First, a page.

Welcome To Mars examines the period immediately after WWII, and the American Miltary/Industrial complex's dark mirror of the burgeoning science fiction which was prevalent in the mainstream consciousness of the era. Hollings draws dark parrallels which takes in the 'Red Terror' undercurrents of Saucermen movies, the terrible and true-life tales of the Military/Industrial complex, utopian social engineering and their nutty (and invariably unethical) masterminds, mind control, dreams of life on other planets etc.
Slanted and selective in its view of history (as with Curtis' work), Hollings weaves a captivating and fantastically subversive take on post-war America. Tip-toeing carefully through the muddier parts of American history, Hollings skillfully navigates away from conspiracy theory territory (dont worry, no shape-changing lizards here!), essaying some of the more extreme ideas and experiments borne out of the paranoia of the era. Unbeleivably, nearly all of which are a matter of public record. Less a history, more of a meditation on America's post war empire building days (with one eye gazing at the stars).
Highly reccomended, especially if you can keep your wits, perspective and sense of humour around subject matters like these!
on 27 April 2014
The cover of WELCOME TO MARS is proof positive that a picture can be worth a thousand words. On the copyright page we learn that one Jasmine Hromjak did the Cover Design - and what a potent, poetic, evocative, mind-boggling, nostalgic and so very humorous cover it is! Love, love, love the cover! It speaks in a UFO sighting instant of a time and place and mania and mind-set - and anyone with a smidgin of knowledge about America and the cultural and political climate of the '50's would be hard-pressed not to smile and also shiver some when looking upon this book's amazing cover. I only wish the book itself were commensurate to its cover.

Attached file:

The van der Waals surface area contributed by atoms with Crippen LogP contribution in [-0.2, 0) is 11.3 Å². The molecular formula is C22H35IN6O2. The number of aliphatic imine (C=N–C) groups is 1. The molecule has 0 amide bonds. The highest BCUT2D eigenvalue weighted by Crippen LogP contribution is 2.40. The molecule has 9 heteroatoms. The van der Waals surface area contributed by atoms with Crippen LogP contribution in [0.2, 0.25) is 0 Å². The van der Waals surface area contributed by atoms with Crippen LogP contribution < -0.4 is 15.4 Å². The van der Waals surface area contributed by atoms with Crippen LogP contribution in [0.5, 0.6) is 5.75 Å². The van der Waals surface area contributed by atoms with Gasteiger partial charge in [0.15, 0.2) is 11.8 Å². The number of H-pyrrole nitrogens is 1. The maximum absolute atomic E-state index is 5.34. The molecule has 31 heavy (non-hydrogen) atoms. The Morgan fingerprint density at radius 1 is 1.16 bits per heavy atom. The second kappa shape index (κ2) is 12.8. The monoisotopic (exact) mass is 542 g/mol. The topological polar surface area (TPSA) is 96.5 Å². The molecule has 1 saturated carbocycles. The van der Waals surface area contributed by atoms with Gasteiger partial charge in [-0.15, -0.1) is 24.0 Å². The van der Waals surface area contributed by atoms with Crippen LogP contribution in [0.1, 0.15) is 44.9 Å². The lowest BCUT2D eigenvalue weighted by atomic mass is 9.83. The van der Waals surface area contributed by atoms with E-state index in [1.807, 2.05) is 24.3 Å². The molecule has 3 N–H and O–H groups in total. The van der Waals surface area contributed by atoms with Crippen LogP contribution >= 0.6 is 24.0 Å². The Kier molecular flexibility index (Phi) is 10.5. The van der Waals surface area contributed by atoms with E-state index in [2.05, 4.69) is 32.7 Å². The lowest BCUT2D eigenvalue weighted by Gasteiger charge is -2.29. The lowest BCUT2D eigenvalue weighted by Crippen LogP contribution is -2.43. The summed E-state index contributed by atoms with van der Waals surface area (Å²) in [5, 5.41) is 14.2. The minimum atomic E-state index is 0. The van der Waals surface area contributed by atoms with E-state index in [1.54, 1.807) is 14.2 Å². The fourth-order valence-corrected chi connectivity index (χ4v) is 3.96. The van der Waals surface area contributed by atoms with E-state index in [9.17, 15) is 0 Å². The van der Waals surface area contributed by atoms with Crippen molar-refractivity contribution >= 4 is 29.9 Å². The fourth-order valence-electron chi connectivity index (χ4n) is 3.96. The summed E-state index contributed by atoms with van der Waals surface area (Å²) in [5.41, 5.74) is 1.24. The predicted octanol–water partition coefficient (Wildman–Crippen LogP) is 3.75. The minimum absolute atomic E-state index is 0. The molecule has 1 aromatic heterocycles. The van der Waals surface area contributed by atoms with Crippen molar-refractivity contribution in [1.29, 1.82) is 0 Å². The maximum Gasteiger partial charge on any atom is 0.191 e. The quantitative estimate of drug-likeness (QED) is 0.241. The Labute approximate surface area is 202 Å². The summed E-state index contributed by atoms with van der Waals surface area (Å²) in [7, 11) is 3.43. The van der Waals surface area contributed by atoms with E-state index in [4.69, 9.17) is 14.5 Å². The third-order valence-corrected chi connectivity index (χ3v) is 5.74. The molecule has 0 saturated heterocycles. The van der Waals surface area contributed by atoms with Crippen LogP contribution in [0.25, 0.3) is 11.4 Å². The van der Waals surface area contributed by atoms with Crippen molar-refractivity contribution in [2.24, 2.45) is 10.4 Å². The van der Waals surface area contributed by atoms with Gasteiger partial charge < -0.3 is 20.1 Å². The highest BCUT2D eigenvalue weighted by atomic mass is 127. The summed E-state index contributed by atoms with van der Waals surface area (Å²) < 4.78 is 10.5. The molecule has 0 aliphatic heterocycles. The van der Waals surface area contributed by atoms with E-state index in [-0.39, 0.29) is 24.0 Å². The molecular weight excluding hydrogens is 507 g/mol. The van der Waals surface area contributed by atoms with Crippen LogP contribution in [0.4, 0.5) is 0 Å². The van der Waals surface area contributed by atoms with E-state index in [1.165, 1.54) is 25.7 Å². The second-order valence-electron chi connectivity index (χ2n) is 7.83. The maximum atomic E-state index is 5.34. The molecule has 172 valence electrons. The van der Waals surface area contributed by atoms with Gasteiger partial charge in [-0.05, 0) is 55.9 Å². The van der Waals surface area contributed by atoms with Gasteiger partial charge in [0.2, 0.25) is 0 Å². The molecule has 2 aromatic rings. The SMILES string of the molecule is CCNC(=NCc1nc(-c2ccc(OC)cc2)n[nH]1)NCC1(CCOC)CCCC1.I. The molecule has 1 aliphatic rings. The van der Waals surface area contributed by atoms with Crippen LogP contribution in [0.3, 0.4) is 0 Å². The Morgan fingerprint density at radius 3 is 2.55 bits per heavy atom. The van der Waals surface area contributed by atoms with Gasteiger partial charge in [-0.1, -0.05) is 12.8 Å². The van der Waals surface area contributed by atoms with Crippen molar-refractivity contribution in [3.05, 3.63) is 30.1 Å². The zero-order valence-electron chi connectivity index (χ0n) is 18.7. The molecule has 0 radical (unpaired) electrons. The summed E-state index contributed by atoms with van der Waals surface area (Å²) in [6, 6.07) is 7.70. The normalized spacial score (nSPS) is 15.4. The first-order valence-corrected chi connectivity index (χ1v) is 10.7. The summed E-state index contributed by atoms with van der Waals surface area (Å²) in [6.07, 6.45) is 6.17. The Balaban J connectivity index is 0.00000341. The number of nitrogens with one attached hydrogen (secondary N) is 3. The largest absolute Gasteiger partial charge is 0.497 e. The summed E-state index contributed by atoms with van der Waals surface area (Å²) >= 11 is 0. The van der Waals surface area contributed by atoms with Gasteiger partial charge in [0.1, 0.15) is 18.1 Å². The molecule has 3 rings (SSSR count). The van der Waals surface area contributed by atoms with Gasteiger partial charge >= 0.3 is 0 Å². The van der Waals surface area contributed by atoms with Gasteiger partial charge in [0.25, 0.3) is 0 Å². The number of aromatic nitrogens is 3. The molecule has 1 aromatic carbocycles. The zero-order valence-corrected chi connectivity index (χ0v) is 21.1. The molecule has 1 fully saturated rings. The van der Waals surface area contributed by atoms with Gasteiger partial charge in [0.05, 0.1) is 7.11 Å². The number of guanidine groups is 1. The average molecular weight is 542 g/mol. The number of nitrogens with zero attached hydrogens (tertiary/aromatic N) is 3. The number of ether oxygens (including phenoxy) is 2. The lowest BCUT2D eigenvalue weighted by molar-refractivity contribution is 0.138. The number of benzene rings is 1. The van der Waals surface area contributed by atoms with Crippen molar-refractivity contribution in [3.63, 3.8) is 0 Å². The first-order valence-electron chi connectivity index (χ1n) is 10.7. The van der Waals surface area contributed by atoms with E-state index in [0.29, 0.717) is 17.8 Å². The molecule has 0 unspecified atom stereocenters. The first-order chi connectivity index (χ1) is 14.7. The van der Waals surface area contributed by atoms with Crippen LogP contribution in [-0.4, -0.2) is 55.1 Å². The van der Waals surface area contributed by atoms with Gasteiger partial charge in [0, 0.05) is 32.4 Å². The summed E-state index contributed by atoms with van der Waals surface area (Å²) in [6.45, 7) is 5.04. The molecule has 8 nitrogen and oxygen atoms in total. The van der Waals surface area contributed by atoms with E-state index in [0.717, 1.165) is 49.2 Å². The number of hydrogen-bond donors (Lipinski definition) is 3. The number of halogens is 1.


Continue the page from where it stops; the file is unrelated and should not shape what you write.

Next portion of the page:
Being a baby boomer myself, I was familiar with a great many of the topics covered in Ken Hollings' book - mainly those dealing with UFO sightings and the sci-fi films of the decade. The author assigns each chapter to a year in covering American cultural, political and scientific happenings, as the book's subtitle indicates. While the chronological deluge of people, places and things held interest it did so only up to a point: the point where it seemed I was reading a more densely packed "birthday" card, the kind that lists all the happenings in the year you were born, from the miraculous to the mundane. So that is what this book became, in the end. It is a blink-and-miss it approach that over time grows exceedingly tedious. A tidal wave washing everything and anything up on the shore of a reader's scrutiny. I dare say, if someone knows next to nil about this seismic decade in American history, the book may seem to be written in Greek. I know that if one never saw the films discussed, the discussions would by-and-large seem decidedly confusing, pointless and vague. I would guess Hollings is after both style and substance - but the substance of the book, in the end, becomes its style - and the adrenaline rush of raw data with which the book begins ultimately wears itself out rather quickly, like an undisciplined boxer giving too much too soon and exhausting himself for later rounds and thereby losing the bout. The fact that some of the info Hollings serves is tainted doesn't make matters any better.